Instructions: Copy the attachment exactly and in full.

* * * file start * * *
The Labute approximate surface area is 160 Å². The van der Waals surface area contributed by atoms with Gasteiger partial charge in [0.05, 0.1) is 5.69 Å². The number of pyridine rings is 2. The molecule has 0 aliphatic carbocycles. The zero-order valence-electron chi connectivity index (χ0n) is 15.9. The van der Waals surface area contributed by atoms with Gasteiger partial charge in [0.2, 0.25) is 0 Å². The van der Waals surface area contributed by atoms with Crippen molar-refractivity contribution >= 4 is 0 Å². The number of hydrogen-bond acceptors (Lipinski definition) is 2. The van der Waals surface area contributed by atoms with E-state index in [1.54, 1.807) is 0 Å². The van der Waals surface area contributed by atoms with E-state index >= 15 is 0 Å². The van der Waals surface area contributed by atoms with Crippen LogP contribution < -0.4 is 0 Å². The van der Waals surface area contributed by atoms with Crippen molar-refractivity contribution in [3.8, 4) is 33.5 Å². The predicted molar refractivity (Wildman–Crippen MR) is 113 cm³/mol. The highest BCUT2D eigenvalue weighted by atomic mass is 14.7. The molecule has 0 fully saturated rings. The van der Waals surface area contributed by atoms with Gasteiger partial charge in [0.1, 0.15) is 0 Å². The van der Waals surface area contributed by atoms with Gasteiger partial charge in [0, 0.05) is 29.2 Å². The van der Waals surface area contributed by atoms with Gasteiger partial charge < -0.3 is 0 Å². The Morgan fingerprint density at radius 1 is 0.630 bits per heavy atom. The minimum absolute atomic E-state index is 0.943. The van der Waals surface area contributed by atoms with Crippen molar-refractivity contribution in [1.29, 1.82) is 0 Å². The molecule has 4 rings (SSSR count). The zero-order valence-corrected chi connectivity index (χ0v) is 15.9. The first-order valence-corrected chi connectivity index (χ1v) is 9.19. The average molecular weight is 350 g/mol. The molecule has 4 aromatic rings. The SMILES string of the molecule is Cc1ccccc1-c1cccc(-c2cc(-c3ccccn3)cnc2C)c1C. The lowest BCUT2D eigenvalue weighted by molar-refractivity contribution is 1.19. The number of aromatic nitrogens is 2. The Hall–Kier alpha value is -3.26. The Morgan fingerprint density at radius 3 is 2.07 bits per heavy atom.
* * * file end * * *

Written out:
The Labute approximate surface area is 160 Å². The van der Waals surface area contributed by atoms with Gasteiger partial charge in [0.05, 0.1) is 5.69 Å². The number of pyridine rings is 2. The molecule has 0 aliphatic carbocycles. The zero-order valence-electron chi connectivity index (χ0n) is 15.9. The van der Waals surface area contributed by atoms with Gasteiger partial charge in [0.2, 0.25) is 0 Å². The van der Waals surface area contributed by atoms with Crippen molar-refractivity contribution >= 4 is 0 Å². The number of hydrogen-bond acceptors (Lipinski definition) is 2. The van der Waals surface area contributed by atoms with E-state index in [1.54, 1.807) is 0 Å². The van der Waals surface area contributed by atoms with E-state index >= 15 is 0 Å². The van der Waals surface area contributed by atoms with Crippen LogP contribution < -0.4 is 0 Å². The van der Waals surface area contributed by atoms with Crippen molar-refractivity contribution in [3.8, 4) is 33.5 Å². The predicted molar refractivity (Wildman–Crippen MR) is 113 cm³/mol. The highest BCUT2D eigenvalue weighted by atomic mass is 14.7. The molecule has 0 fully saturated rings. The van der Waals surface area contributed by atoms with Gasteiger partial charge in [0.1, 0.15) is 0 Å². The van der Waals surface area contributed by atoms with Gasteiger partial charge in [0, 0.05) is 29.2 Å². The van der Waals surface area contributed by atoms with Gasteiger partial charge < -0.3 is 0 Å². The Morgan fingerprint density at radius 1 is 0.630 bits per heavy atom. The minimum absolute atomic E-state index is 0.943. The van der Waals surface area contributed by atoms with Crippen molar-refractivity contribution in [1.29, 1.82) is 0 Å². The molecule has 4 rings (SSSR count). The zero-order valence-corrected chi connectivity index (χ0v) is 15.9. The first-order valence-corrected chi connectivity index (χ1v) is 9.19. The average molecular weight is 350 g/mol. The molecule has 4 aromatic rings. The SMILES string of the molecule is Cc1ccccc1-c1cccc(-c2cc(-c3ccccn3)cnc2C)c1C. The lowest BCUT2D eigenvalue weighted by molar-refractivity contribution is 1.19. The number of aromatic nitrogens is 2. The Hall–Kier alpha value is -3.26. The Morgan fingerprint density at radius 3 is 2.07 bits per heavy atom.